Location: Swansea University Dates: Thursday 06 April 2017, 4:00 pm - 5:00 pm
Thursday 6 April 2017, 16:00-17:00
Room 101, School of Management, Swansea University, Bay Campus, Fabian Way, Swansea, SA1 8EN
Speaker: Dr Anita Staneva, The University of Sydney
Immigrants come to the UK from different countries, with different resources, languages and experiences. All of these factors influence the early cognitive development and school readiness of their children. In this paper we consider how the cognitive development of young bilingual children may differ from that of their monolingual counterparts by examining children's cognitive skills for a nationally representative cohort (UK Millennium Cohort Study). The dynamic model follows children from age of 3 until 7 years and supports thenotation that cognitive skill acquisition is a cumulative process. Our empirical research shows that contrary to popular believe, bilingualism has no inherent negative impact on children’s development. On the contrary, it seems to even have some cognitive advantages. While bilingual children are found to lag behind their monolingual peers at age of 3 and 5, they catch up by the time they are 7 years old by which then any language penalty has disappeared. More importantly, at 7 years of age, bilingual children showed a general superiority over their peers in a range of cognitive outcomes such as the British Ability Scale Word reading, Pattern construction and Math tests. Thus, our study facilitates the recent language education policy initiative on the value-added of speaking foreign language.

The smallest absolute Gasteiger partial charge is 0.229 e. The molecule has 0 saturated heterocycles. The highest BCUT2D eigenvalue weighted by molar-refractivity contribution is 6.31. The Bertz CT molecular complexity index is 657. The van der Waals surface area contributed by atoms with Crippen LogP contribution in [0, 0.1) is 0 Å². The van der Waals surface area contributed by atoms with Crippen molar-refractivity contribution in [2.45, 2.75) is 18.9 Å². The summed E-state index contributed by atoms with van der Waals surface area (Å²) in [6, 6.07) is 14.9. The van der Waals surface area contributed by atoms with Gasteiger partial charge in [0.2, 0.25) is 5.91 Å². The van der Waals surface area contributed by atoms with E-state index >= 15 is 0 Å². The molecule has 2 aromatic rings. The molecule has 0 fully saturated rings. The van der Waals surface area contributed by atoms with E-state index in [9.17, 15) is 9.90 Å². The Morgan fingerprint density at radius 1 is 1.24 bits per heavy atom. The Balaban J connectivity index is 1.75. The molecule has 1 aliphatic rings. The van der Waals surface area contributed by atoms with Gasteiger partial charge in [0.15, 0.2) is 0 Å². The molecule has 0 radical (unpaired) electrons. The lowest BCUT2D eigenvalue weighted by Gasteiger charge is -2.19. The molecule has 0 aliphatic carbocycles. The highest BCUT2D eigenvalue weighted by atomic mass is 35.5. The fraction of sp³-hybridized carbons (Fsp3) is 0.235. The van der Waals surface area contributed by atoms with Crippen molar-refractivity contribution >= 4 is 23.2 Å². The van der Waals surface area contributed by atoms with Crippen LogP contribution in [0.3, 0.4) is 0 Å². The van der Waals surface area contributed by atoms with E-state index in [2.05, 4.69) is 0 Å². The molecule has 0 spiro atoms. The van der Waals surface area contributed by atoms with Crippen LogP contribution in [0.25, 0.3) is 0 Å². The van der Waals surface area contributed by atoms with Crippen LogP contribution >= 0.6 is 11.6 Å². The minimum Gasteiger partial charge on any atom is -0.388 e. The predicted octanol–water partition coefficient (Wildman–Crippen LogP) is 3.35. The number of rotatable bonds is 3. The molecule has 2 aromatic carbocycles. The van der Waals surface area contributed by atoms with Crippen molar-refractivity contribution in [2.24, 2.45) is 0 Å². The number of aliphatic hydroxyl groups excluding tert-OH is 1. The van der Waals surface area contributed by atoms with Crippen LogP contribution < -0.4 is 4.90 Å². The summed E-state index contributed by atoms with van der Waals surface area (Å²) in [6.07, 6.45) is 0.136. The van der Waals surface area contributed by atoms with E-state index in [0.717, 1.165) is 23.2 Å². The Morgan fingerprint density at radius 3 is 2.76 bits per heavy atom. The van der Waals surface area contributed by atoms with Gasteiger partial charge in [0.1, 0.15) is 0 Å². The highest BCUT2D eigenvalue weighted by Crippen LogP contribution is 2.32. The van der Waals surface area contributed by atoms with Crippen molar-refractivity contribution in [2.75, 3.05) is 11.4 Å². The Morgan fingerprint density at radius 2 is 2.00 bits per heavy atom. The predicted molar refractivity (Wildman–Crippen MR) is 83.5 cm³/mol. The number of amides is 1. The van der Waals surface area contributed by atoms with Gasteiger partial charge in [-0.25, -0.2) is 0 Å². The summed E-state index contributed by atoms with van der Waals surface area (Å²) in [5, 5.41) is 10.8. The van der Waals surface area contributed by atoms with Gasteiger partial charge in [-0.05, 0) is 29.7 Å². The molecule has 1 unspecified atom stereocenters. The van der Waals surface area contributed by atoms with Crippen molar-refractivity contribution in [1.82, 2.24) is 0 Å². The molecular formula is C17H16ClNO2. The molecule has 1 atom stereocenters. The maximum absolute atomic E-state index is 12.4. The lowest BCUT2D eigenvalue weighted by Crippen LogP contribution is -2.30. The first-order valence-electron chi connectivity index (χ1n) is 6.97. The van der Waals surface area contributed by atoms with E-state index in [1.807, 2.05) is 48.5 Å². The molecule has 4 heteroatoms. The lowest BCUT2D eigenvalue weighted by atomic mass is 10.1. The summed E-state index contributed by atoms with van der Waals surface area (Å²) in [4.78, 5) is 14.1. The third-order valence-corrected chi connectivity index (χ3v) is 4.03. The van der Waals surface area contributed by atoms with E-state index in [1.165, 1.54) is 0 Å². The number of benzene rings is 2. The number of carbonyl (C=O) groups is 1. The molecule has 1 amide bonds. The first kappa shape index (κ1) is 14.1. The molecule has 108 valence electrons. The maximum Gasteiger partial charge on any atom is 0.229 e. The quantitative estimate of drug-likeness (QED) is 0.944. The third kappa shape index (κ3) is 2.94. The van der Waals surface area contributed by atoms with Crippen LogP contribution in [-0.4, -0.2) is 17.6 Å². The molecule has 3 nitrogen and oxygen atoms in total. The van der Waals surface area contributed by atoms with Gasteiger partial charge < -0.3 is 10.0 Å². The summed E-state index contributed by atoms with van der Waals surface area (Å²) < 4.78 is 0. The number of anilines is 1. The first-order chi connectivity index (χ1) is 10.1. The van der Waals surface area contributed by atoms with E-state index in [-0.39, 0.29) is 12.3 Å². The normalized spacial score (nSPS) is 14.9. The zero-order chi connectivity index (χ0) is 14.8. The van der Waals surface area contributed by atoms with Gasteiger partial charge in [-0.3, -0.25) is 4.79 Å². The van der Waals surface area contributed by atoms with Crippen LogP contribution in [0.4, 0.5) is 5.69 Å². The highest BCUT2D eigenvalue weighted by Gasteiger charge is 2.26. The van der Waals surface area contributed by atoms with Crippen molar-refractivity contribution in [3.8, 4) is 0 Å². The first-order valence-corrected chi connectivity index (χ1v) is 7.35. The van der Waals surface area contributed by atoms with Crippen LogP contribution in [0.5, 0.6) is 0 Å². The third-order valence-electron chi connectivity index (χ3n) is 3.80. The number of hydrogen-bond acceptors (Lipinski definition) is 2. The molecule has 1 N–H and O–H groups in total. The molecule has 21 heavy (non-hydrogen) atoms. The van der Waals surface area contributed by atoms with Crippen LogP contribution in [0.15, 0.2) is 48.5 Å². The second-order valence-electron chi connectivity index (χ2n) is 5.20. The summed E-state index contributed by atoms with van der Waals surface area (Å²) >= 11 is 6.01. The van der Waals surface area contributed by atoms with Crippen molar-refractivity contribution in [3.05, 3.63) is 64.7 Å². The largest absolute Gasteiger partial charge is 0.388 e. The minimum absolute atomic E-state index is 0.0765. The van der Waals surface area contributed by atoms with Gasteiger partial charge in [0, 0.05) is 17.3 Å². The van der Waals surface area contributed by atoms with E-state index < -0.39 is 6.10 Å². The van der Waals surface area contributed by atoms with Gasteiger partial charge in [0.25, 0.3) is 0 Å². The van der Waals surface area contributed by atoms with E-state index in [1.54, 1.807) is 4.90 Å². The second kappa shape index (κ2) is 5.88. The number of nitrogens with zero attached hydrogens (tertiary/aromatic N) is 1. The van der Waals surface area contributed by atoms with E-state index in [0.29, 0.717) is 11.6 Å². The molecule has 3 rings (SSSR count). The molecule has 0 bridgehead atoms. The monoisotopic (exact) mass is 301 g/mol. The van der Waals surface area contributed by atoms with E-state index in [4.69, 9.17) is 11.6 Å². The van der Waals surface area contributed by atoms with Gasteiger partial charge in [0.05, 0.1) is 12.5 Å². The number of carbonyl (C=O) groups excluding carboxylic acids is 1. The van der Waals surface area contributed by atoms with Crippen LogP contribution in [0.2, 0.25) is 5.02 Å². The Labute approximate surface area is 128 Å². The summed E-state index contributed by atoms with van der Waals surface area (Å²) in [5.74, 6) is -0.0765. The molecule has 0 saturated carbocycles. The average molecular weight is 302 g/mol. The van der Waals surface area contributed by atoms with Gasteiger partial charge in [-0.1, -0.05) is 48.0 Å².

For further Information please contact Dr Giovanni Tabacco: G.A.Tabacco@Swansea.ac.uk